The Florio family is a prominent entrepreneurial Italian family who started many lucrative activities in Sicily involving above all the exportation of Sicilian products (such as Marsala wine) in the nineteenth century, in some ways redeeming Sicily from feudal immobility. The family extended its interests to shipping, shipbuilding, fisheries, mining, metallurgy and ceramics.
The founder of the dynasty was Vincenzo Florio Sr. (1799-1868), who gave impulse to the tuna fishing and its canned preparation in Palermo. He also was involved in the sulfur industry and founded a bank. In 1832 he established a factory of Marsala wine and, in 1841, the Oretea foundry. As a ship owner he promoted the development of maritime communications with the continent, building numerous steamers. His son Ignazio Florio Sr. (1838-1891) considerably developed all the other industries founded by his father. In the beginning of the 1900s, the family had to face an increasingly deteriorated economic reality in Sicily and suffered failures and closures of activities.
Founded in Marsala in 1832 by Vincenzo Florio Sr., the Florio winery (Cantine Florio) has been in continuous Marsala wine production since then. Florio became the first Italian producer of Marsala wine. He built splendid cellars in the town's tuff rock in which to produce and conserve the wine. The winery carries the emblem of a lion.
In October 1861, soon after Sicily was incorporated into the Kingdom of Italy, Vincenzo Florio Sr. founded the Societa in Accomandita Piroscafi Postali-Ignazio & Vicenzo Florio (Florio Line) with a fleet of nine steamers. In 1881, Ignazio Florio Sr. merged with the Rubattino company in Genoa, giving rise to the Navigazione Generale Italiana, which operated a line on New York City. The company also ran to Mediterranean and Black Sea ports, Canada, India, the Far East and South America. At the time of the merger, the Florio Line was already a major company with a monopoly of the trade in the Mediterranean. The New York Times described the Florios as the "merchant princes of Europe". The Florio Line brought 50 ships into the merger, while Rubattino contributed 40.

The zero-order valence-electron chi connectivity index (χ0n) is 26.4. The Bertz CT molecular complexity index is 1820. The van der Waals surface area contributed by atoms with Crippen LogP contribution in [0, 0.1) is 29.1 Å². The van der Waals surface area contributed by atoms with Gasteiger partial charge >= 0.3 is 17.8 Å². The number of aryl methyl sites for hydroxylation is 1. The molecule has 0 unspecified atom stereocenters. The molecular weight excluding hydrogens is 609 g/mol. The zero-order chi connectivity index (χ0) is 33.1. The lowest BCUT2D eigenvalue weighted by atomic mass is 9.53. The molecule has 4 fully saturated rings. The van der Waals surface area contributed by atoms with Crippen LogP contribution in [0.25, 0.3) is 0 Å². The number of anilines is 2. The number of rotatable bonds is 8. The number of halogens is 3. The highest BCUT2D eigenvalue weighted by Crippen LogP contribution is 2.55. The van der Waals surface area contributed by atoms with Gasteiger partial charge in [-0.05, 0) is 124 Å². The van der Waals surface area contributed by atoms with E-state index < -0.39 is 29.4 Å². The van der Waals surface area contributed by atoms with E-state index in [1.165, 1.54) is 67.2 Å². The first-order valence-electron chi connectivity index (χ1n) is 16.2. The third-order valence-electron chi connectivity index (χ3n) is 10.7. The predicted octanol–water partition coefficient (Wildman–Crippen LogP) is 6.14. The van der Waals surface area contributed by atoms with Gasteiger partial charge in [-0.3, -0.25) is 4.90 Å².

The Cantiere navale di Palermo (Palermo Shipyard) in Palermo, Sicily, was founded in 1897 by Ignazio Florio Jr., grandson of Vincenzo Florio. Construction was protracted and Florio was forced to sell his stake in the shipyard to Attilio Odero in 1905.
The newspaper L'Ora was founded on the initiative of the Florio family in Palermo. The first issue was published on April 22, 1900. The formal owner was Carlo Di Rudinì, the son of the former prime minister of Italy Antonio Di Rudinì, but the main shareholder and financier was Ignazio Florio Jr.. The political direction of the newspaper was generally republican and progressive, representing the Sicilian entrepreneurial middle class.
In 1906, Vincenzo Florio created the Targa Florio, one of the oldest car races in the world. The first Targa Florio covered 277 miles through multiple hairpin curves on treacherous mountain roads where severe changes in climate frequently occurred and racers even faced bandits and irate shepherds. The race passed through many small villages, and fans lined up along the roads with no protection from the race cars. It was suspended in 1978 because of safety concerns. Today, the race continues with a different circuit as a minor racing event.
- (in Italian) , Treccani Dizionario di Economia e Finanza (2012) (retrieved 10 April 2018)
- (in Italian) L'Ora: la sua storia, Agave (Contributo allo studio delle fonti della storia dell'arte in Italia nel Novecento - Università degli Studi di Palermo)
- "Sicilian Wine - Wines of Sicily. Nero d'Avola, Marsala, Novello, Malvasia and other Sicilian wines". Bestofsicily.com. 2007-06-01. Retrieved 2013-01-05.
- "Winds of change | Italy Travel Experiences". Italytraveller.com. Retrieved 2013-01-05.
- Florio Line / Società in Accomandita Piroscafi Postali-Ignazio & Vicenzo Florio, TheShipsList (retrieved 13 April 2018)
- Navigazione Generale Italiana Line, TheShipsList (retrieved 13 April 2018)
- American Trade With Italy; A New Steam-Ship Line Started To Foster It, The New York Times, June 19, 1881, Page 8